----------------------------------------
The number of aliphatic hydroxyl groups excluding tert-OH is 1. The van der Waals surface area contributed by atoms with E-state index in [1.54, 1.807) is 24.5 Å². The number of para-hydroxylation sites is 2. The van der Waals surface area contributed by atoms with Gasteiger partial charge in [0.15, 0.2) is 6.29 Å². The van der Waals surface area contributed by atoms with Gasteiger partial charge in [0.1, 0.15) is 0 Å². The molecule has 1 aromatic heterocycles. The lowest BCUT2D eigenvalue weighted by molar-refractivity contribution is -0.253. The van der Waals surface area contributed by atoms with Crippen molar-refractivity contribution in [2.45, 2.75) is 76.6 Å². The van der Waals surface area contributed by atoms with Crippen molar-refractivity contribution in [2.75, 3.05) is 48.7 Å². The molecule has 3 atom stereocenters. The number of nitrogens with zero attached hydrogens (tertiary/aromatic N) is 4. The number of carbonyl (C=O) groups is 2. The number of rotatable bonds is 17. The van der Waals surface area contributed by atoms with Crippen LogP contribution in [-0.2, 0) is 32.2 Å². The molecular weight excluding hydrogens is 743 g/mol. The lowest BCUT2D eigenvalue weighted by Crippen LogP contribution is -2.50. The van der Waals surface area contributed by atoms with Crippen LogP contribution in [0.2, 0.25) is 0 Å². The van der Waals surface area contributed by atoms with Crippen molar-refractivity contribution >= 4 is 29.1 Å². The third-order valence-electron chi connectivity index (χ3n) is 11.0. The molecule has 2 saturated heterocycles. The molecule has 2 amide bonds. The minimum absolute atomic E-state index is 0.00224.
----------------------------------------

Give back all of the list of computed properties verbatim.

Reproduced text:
The number of aliphatic hydroxyl groups excluding tert-OH is 1. The van der Waals surface area contributed by atoms with E-state index in [1.54, 1.807) is 24.5 Å². The number of para-hydroxylation sites is 2. The van der Waals surface area contributed by atoms with Gasteiger partial charge in [0.15, 0.2) is 6.29 Å². The van der Waals surface area contributed by atoms with Gasteiger partial charge in [0.1, 0.15) is 0 Å². The molecule has 1 aromatic heterocycles. The lowest BCUT2D eigenvalue weighted by molar-refractivity contribution is -0.253. The van der Waals surface area contributed by atoms with Crippen molar-refractivity contribution in [2.45, 2.75) is 76.6 Å². The van der Waals surface area contributed by atoms with Crippen molar-refractivity contribution in [2.75, 3.05) is 48.7 Å². The molecule has 3 atom stereocenters. The number of nitrogens with zero attached hydrogens (tertiary/aromatic N) is 4. The number of carbonyl (C=O) groups is 2. The number of rotatable bonds is 17. The van der Waals surface area contributed by atoms with Crippen LogP contribution in [-0.2, 0) is 32.2 Å². The molecular weight excluding hydrogens is 743 g/mol. The lowest BCUT2D eigenvalue weighted by Crippen LogP contribution is -2.50. The van der Waals surface area contributed by atoms with Crippen LogP contribution in [0.2, 0.25) is 0 Å². The van der Waals surface area contributed by atoms with Crippen molar-refractivity contribution >= 4 is 29.1 Å². The third-order valence-electron chi connectivity index (χ3n) is 11.0. The molecule has 2 saturated heterocycles. The molecule has 2 amide bonds. The minimum absolute atomic E-state index is 0.00224.